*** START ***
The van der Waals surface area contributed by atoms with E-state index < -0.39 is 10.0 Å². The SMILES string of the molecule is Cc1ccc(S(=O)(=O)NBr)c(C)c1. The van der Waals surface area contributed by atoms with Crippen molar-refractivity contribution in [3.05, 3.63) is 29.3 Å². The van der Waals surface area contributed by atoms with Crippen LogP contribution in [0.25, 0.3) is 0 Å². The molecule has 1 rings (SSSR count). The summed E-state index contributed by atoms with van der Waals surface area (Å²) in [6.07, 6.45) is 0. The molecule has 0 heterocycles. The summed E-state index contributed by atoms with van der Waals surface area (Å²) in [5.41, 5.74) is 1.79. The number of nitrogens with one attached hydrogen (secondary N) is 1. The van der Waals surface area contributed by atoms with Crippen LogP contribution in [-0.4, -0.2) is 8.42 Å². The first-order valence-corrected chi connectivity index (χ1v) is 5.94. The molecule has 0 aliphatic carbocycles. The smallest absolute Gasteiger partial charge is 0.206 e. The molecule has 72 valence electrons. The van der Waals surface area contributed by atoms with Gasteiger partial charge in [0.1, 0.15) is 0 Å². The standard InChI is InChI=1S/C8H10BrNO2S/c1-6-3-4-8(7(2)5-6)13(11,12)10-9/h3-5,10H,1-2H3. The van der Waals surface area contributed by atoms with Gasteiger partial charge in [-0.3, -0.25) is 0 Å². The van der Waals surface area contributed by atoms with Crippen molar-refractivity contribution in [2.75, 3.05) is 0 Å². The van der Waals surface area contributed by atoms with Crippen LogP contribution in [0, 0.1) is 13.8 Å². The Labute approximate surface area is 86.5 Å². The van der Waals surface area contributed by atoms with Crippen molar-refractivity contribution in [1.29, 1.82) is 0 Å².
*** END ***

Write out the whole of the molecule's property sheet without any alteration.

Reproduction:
The van der Waals surface area contributed by atoms with E-state index < -0.39 is 10.0 Å². The SMILES string of the molecule is Cc1ccc(S(=O)(=O)NBr)c(C)c1. The van der Waals surface area contributed by atoms with Crippen molar-refractivity contribution in [3.05, 3.63) is 29.3 Å². The van der Waals surface area contributed by atoms with Crippen LogP contribution in [0.25, 0.3) is 0 Å². The molecule has 1 rings (SSSR count). The summed E-state index contributed by atoms with van der Waals surface area (Å²) in [6.07, 6.45) is 0. The molecule has 0 heterocycles. The summed E-state index contributed by atoms with van der Waals surface area (Å²) in [5.41, 5.74) is 1.79. The number of nitrogens with one attached hydrogen (secondary N) is 1. The van der Waals surface area contributed by atoms with Crippen LogP contribution in [-0.4, -0.2) is 8.42 Å². The first-order valence-corrected chi connectivity index (χ1v) is 5.94. The molecule has 0 aliphatic carbocycles. The smallest absolute Gasteiger partial charge is 0.206 e. The molecule has 72 valence electrons. The van der Waals surface area contributed by atoms with Gasteiger partial charge in [0.1, 0.15) is 0 Å². The standard InChI is InChI=1S/C8H10BrNO2S/c1-6-3-4-8(7(2)5-6)13(11,12)10-9/h3-5,10H,1-2H3. The van der Waals surface area contributed by atoms with Gasteiger partial charge in [-0.3, -0.25) is 0 Å². The van der Waals surface area contributed by atoms with Crippen molar-refractivity contribution in [2.75, 3.05) is 0 Å². The van der Waals surface area contributed by atoms with Crippen LogP contribution in [0, 0.1) is 13.8 Å². The Labute approximate surface area is 86.5 Å². The van der Waals surface area contributed by atoms with Crippen molar-refractivity contribution in [1.29, 1.82) is 0 Å².